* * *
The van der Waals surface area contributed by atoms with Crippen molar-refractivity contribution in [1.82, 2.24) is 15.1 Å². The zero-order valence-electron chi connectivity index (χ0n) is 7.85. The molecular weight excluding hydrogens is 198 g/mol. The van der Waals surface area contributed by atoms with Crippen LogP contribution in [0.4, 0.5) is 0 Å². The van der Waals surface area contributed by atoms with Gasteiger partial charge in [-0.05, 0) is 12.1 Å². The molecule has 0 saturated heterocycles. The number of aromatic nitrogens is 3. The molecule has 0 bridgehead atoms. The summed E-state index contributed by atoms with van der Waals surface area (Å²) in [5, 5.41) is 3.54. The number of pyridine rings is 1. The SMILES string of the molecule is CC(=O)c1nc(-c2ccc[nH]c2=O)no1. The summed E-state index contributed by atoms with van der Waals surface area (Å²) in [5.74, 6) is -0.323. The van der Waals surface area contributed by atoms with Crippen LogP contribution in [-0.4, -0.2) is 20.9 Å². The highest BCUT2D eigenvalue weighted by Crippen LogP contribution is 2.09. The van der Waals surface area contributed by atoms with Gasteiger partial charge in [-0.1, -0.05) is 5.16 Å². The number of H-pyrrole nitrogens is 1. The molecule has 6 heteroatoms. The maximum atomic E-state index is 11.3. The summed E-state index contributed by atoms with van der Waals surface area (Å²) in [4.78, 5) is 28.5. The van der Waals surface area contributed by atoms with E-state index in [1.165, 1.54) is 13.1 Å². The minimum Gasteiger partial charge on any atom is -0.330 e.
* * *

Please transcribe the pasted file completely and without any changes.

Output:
The van der Waals surface area contributed by atoms with Crippen molar-refractivity contribution in [1.82, 2.24) is 15.1 Å². The zero-order valence-electron chi connectivity index (χ0n) is 7.85. The molecular weight excluding hydrogens is 198 g/mol. The van der Waals surface area contributed by atoms with Crippen LogP contribution in [0.4, 0.5) is 0 Å². The van der Waals surface area contributed by atoms with Gasteiger partial charge in [-0.05, 0) is 12.1 Å². The molecule has 0 saturated heterocycles. The number of aromatic nitrogens is 3. The molecule has 0 bridgehead atoms. The summed E-state index contributed by atoms with van der Waals surface area (Å²) in [5, 5.41) is 3.54. The number of pyridine rings is 1. The SMILES string of the molecule is CC(=O)c1nc(-c2ccc[nH]c2=O)no1. The summed E-state index contributed by atoms with van der Waals surface area (Å²) in [5.74, 6) is -0.323. The van der Waals surface area contributed by atoms with Crippen LogP contribution in [-0.4, -0.2) is 20.9 Å². The highest BCUT2D eigenvalue weighted by Crippen LogP contribution is 2.09. The van der Waals surface area contributed by atoms with Gasteiger partial charge in [-0.1, -0.05) is 5.16 Å². The number of H-pyrrole nitrogens is 1. The molecule has 6 heteroatoms. The maximum atomic E-state index is 11.3. The summed E-state index contributed by atoms with van der Waals surface area (Å²) in [4.78, 5) is 28.5. The van der Waals surface area contributed by atoms with E-state index in [1.165, 1.54) is 13.1 Å². The minimum Gasteiger partial charge on any atom is -0.330 e.